old time jonI may yet learn something here? Seing as the L2 cache on slot 1 CPUs was on the sloted card itself did this soldered on cache on the motherboard become L3 or was it just deactivated?


    Adding on additional cache onto these motherboards created an L3 cache. It was really just a luxury with little performance boost in desktop markets. Its effect may have been more profound with server boards. Either way, most motherboard manufacturers never bothered to include additional L3 cache or at best the L3 expansion slot.
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  • snarfies
    This article brings back bad memories of SIMM chips. They had to be installed in pairs - no dual-channel action, it was just required for them to function, period!
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  • swyn01
    default123http://www.tomshardware.com/pictur [...] adaxe.htmlisn't the fan for the chipset and not the processor?


    The heatsink with the fan is for the chipset and not the processor. The Atom processor is actually under the smaller heatsink to the left.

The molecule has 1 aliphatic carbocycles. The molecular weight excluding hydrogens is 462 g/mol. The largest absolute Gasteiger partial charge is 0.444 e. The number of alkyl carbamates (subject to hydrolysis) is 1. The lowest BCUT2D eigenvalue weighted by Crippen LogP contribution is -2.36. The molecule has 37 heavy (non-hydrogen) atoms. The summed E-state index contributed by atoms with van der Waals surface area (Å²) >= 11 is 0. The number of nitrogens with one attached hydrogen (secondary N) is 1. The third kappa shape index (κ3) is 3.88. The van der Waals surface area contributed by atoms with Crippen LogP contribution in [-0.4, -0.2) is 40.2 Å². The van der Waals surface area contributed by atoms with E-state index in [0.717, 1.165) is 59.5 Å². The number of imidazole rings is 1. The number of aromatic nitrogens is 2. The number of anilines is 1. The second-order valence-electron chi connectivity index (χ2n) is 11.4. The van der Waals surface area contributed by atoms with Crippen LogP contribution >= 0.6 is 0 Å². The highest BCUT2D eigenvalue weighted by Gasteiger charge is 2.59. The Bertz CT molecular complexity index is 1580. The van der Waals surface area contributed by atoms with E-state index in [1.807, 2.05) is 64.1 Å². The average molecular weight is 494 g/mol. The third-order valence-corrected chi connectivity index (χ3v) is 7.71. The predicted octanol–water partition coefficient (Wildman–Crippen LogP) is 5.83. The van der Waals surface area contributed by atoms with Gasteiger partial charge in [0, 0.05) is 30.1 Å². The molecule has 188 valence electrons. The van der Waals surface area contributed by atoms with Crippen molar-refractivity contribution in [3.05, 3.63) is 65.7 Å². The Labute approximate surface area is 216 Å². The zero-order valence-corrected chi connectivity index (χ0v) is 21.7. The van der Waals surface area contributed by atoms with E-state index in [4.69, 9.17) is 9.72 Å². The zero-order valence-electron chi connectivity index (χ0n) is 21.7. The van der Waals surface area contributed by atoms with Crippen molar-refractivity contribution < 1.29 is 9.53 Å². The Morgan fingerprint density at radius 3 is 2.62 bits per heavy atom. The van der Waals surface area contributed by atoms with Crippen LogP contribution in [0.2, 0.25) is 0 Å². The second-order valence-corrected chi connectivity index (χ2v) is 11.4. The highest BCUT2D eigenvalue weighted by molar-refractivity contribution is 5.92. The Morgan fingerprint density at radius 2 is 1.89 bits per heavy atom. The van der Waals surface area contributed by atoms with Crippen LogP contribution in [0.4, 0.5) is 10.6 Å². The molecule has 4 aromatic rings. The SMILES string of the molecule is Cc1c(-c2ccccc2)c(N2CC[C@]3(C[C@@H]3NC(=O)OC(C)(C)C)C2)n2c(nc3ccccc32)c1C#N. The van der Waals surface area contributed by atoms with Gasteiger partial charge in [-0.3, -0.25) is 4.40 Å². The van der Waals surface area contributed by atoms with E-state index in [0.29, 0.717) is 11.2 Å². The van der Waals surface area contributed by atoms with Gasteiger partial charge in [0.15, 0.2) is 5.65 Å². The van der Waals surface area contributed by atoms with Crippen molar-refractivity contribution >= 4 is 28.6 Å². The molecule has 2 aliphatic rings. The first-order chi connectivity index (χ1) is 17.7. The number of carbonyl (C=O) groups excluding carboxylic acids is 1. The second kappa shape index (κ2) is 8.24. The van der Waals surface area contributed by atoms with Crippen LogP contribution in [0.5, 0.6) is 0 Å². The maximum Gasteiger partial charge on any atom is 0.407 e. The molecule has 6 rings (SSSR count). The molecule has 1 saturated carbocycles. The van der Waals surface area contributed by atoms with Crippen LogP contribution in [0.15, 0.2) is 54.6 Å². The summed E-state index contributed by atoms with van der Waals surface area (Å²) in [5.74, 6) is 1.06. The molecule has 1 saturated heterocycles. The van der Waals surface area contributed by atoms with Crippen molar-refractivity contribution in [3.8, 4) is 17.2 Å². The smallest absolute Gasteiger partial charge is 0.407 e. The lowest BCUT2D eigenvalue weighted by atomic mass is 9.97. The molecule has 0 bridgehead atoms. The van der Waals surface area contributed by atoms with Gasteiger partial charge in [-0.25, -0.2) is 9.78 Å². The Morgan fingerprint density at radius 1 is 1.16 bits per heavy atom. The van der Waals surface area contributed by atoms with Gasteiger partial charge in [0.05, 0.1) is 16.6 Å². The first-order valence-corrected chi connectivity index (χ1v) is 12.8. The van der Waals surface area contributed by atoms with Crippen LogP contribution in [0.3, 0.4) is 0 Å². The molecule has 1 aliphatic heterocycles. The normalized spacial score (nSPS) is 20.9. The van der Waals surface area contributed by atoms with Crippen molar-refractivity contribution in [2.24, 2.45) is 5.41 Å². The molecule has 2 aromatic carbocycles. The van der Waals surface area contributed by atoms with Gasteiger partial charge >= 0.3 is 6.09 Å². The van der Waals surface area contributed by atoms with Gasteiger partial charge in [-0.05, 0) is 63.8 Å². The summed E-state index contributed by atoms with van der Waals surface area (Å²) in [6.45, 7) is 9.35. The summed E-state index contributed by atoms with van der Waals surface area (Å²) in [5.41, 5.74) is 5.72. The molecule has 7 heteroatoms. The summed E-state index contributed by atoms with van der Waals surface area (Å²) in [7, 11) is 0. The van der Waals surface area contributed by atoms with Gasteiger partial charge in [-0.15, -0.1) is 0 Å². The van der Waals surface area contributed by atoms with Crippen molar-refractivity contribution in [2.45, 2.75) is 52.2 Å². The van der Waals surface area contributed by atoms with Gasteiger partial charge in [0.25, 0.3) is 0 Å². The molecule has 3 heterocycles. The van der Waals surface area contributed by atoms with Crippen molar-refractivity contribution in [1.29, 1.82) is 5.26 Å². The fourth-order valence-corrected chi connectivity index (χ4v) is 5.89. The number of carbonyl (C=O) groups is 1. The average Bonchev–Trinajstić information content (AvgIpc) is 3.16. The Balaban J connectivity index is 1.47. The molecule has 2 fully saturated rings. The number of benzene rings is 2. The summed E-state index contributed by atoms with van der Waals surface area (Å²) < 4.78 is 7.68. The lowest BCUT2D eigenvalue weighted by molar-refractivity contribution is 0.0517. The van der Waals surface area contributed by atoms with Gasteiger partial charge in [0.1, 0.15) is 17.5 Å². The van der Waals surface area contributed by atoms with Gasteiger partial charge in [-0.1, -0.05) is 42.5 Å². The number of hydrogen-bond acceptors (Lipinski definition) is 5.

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  • apache_lives
    Intel 440FX (P6) was the first with AGP yes, NOT the 430FX

    P5 (Pentium 1) Designs had the L2 cache integrated into the motherboard and was accessed via the FSB rather then a sort of "back side bus" like the pentium 2's etc and NO P2's didnt have any cache on the motherboard, but the L2 was integrated on the cpu "package", this time directly accessed etc (but at a 1:2 ratio), this was only done because it wasnt cost effective at the time to integrate the cache into the cpu die/package (like the P6/Pentium Pro).

    L3 expansion slot? your talking about the "COAST" slots on a P5 based motherboard, right? They dont exist on P6 based motherboards ;)

    That AUX power connector, i doubt any system listed here based on the P5's and P6's ever used anywhere near 250w, and you can find a far more modern motherboard even as far as the original Pentium 4 socket 423 with that connector or similar - iv seen them from ASUS (P4T??) and other OEM's - even in Dell's.